My JF Experience – Part 2
So I didn’t really intend to write a second part to my JF experience but I think I missed the best parts in the first one. So I think we were at the point where I stepped off of the plane, it didn’t take me long to witness “greasing”. Just as we entered the airport we were greeted by a receptionist asking for proof of yellow fever vaccination, and it so happened that one of my fellow JFs had forgotten hers. So they asked her for $50 USD and let her go. We were a bit confused as to how this potentially serious health concern was fixed using nothing more than some cash but we didn’t think much of it.
Alas that was not the only bill that we would be separated from that evening. Moments later a young man approached us dressed as a baggage assistant of some sort. He knew exactly what he was doing as he grabbed our bags and piled them onto a trolley. We insisted that we did not need his help but he was just a good citizen doing his job. And of course, minutes later, we reached a checkpoint where we had to give him a little money to let us pass through.
Now I don’t mean to paint Ghanaians in a negative light: they are very nice people. They have a long standing history of gift giving as a sign of respect. Unfortunately, however, due to some negative impacts of colonialism, it has shifted to bribery in some cases. Anyways, let’s get back on topic. After the airport, we managed to fight our way into a taxi, which was a lot harder than you might imagine as all the taxi drivers wanted us in their taxi. I find it rather amusing that just as we may consciously or subconsciously stereotype “Africans” as poor, they seem to assume we are rich in the same manner.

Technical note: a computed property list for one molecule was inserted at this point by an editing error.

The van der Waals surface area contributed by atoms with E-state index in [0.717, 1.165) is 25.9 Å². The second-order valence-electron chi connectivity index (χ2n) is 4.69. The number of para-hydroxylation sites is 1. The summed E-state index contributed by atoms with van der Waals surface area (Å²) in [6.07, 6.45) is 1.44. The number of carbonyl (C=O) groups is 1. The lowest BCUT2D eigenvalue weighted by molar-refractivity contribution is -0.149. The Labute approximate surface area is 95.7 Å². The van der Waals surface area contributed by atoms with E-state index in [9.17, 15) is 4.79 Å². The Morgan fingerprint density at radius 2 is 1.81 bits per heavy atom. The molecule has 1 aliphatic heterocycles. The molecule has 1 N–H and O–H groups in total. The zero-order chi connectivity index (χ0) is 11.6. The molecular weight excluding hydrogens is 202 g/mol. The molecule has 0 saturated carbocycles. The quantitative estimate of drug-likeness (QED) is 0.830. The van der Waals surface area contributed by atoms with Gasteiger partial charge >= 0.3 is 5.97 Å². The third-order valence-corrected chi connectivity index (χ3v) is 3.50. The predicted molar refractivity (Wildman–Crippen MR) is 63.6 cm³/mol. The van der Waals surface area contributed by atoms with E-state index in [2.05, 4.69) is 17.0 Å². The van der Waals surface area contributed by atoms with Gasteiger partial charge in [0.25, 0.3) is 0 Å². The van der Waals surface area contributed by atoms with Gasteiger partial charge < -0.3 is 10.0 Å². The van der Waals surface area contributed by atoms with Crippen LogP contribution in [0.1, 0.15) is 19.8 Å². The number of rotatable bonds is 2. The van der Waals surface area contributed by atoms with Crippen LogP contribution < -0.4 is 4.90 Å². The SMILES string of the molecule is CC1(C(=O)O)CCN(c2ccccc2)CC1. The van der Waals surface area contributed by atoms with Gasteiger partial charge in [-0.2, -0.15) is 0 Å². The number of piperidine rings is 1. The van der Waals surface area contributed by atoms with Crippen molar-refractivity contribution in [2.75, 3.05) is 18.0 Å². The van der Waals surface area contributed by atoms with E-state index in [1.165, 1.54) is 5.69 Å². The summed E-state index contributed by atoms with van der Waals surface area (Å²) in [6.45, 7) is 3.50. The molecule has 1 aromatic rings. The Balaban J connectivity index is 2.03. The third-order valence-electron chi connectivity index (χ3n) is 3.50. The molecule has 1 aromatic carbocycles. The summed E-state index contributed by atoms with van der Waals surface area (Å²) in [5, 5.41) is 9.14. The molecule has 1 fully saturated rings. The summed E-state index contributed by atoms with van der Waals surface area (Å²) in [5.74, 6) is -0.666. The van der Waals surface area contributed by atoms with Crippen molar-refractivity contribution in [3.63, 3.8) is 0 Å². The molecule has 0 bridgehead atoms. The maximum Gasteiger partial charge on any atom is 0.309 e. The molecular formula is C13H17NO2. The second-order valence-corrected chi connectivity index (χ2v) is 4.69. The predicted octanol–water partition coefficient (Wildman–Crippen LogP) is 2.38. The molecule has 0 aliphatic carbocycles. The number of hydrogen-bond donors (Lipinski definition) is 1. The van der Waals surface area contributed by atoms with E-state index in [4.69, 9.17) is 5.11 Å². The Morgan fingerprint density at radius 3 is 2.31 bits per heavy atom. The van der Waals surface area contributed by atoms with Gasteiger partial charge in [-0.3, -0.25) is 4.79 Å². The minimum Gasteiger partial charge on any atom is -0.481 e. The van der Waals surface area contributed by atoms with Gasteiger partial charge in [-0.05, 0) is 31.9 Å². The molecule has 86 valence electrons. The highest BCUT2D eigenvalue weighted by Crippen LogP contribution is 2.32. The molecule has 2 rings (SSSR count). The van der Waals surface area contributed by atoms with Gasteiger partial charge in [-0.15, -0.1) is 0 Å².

Speaking of being rich, there were many times during my placement when I would request a trotro, and I would instead be promptly directed to a taxi because why would I, a rich foreigner, ride in a 30 year old gutted German utility van with the common folk? Convincing them otherwise was an exercise in futility. But one of the great things about EWB is that its volunteers must live at the level of everyone else. It allows us to better know and understand our community and forces us to become a part of it.
Arriving in Kumasi felt rather strange because I was in the city where I would be working for the next few months but it would still be a few more days before I could move into the VOTO house. As part of our in-country training, we had to go to the market to buy a number of items, one of which were bathing slippers. Firstly, we missed the market entirely because we went the wrong way, rather impressive considering how utterly massive it was. Next, we found slippers and spent 10 times as much we were supposed to, one of the many great perks of unlisted yet negotiable prices at any street side stall you walk into.
Getting lost and caught in awkward scenarios became somewhat of a speciality of mine during my stay. I received a marriage proposal by a mother and daughter while buying cloth; nothing came out of my mouth besides a lengthy awkward laugh before I turned and essentially ran away. I failed at buying hard boiled eggs, I got ripped off on countless occasions. Fortunately, I got a lot better at knowing when it was happening even if I didn’t care enough to do anything about it. Derp… I didn’t get around to talking about my actual work which was the entire reason that I had to write a part 2 to my original post. Well I guess you’ll have to ask me in person or through facebook. Something about VOTO or phone surveys or something.